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SNAPSHOT - PHOTO NEWS FROM BETTERPHOTO.COM
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Welcome to SnapShot, the weekly newsletter on
the art of photography from
BetterPhoto.com


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IN THIS ISSUE - Monday, October 20, 2003
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* SPOTLIGHT: Got Great Photos? Show Them Off with a Deluxe BetterPholio™
* BETTERPHOTO: View the Beautiful Winning Photos of the September Contest
* PHOTO TRIVIA QUESTION: Change in Plans / Digital Opinions
* THIS WEEK'S TIP: Using Depth of Field Buttons and Charts: Tip by Brenda Tharp
* NEW PHOTO Q&A 1: How Many Pixels Will I Need?
* NEW PHOTO Q&A 2: What is Hyperfocal?
* NEW PHOTO Q&A 3: Deleting Photos From My Gallery
* NEW PHOTO Q&A 4: Lens Selection
* NEW PHOTO Q&A 5: How to Shoot In Snow
* NEW PHOTO Q&A 6: First Digital Camera
* NEW PHOTO Q&A 7: Comparing Od Pentax K1000 to the ZX-M
* NEW PHOTO Q&A 8: Extension Tubes
* CONTINUING PHOTO Q&A 1: Photo Printers
* CONTINUING PHOTO Q&A 2: How to Resize a Digital Photo for Lab Printing


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IN THE SPOTLIGHT - ADVERTISEMENT
~~~~~~~~~~~~~~~~~~~~~~~~~~~~~~~~~

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WHAT'S NEW AT BETTERPHOTO.COM
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Welcome to the 135th issue of SnapShot!

Hi

We have an assortment of amazing contest winning photos for you to browse. The September contest had so many wonderful photos, it was both a treat to view and a challenge to judge. We hope you enjoy viewing the winners and finalists as much as we do.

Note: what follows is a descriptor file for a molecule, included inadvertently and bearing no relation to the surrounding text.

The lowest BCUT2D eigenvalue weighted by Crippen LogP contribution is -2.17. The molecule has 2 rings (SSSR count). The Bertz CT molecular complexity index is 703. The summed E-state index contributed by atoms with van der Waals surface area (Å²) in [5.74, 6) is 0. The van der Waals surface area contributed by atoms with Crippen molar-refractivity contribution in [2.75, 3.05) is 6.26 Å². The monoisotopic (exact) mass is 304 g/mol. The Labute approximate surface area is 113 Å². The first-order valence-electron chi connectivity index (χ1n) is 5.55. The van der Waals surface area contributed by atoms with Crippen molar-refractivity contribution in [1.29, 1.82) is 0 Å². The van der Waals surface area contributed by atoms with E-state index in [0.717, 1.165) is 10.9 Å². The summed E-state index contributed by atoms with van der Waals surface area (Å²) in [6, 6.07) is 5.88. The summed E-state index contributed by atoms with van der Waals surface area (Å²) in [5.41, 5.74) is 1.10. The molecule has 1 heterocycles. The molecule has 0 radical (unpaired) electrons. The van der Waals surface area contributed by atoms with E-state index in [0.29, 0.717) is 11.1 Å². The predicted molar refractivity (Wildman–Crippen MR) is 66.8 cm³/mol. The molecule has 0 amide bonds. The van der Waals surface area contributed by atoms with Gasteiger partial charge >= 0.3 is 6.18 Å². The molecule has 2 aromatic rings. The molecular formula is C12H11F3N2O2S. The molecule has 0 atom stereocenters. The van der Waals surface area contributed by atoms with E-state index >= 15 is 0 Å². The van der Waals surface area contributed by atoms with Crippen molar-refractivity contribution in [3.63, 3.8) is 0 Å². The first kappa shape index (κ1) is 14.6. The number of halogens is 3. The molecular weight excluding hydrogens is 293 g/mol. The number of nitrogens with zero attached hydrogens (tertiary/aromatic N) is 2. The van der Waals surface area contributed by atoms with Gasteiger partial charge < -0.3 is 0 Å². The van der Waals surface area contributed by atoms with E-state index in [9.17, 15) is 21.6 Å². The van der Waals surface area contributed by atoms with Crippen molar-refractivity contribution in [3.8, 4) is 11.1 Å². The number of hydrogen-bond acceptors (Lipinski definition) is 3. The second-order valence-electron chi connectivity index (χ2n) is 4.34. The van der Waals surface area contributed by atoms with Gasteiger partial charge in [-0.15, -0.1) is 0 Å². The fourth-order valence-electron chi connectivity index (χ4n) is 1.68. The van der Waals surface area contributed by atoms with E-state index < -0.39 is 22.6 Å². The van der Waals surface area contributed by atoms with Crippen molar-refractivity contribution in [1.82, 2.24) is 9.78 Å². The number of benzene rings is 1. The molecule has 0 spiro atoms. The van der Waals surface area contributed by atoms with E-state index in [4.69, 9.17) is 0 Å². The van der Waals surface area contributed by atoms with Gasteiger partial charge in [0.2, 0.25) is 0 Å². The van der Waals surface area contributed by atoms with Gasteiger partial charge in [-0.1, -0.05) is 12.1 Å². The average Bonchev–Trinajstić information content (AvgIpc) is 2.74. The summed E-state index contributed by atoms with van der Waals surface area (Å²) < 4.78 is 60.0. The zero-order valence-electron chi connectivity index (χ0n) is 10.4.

You will also get a kick out of the great Q&A we have collected this week, as well as an excellent photo tip from Brenda Tharp. You can learn about everything from hyperfocal distance to lens selection to picking the best printer.

Enjoy the SnapShot and have a great week,
Jim Miotke
http://www.betterphoto.com/MG.asp?ID=124


*****
View the Beautiful Winning Photos of the September Contest
We had so many incredibly well-done photos in the finalists this month! It was a treat for the judging panel to repeatedly examine each of these gorgeous photos as they selected the 56 winning photos. These award-winning photographs will knock your socks off.

A big hearty congratulations to Doug Benner for his cool Grand Prize winning photo from the General category. Doug opted to join an online photography course... Tony Sweet's "Image Design: Revealing Your Personal Vision". Welcome aboard, Doug.

Congratulations are also due to Bob Jones, Vien Nguyen-vu, Betsy Zibas, Gaizka Gorostiaga Ispizua, and Randy Myers for their awesome First Place winning images, as well as to all of the fantastic winners and finalists. For a real treat, browse the winning photos and the 310 contest finalists today:
http://www.betterphoto.com/contest/winners/0309.asp

View all of the beautiful contest finalists at:
http://www.betterphoto.com/gallery/dynoGall2.asp?catID=2138

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PHOTO TRIVIA QUIZ OF THE WEEK
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Last week, we asked:
What did Ansel Adams want to be when he grew up, before discovering the art of photography? [And which BetterPhoto instructor experienced a similar change in plans?]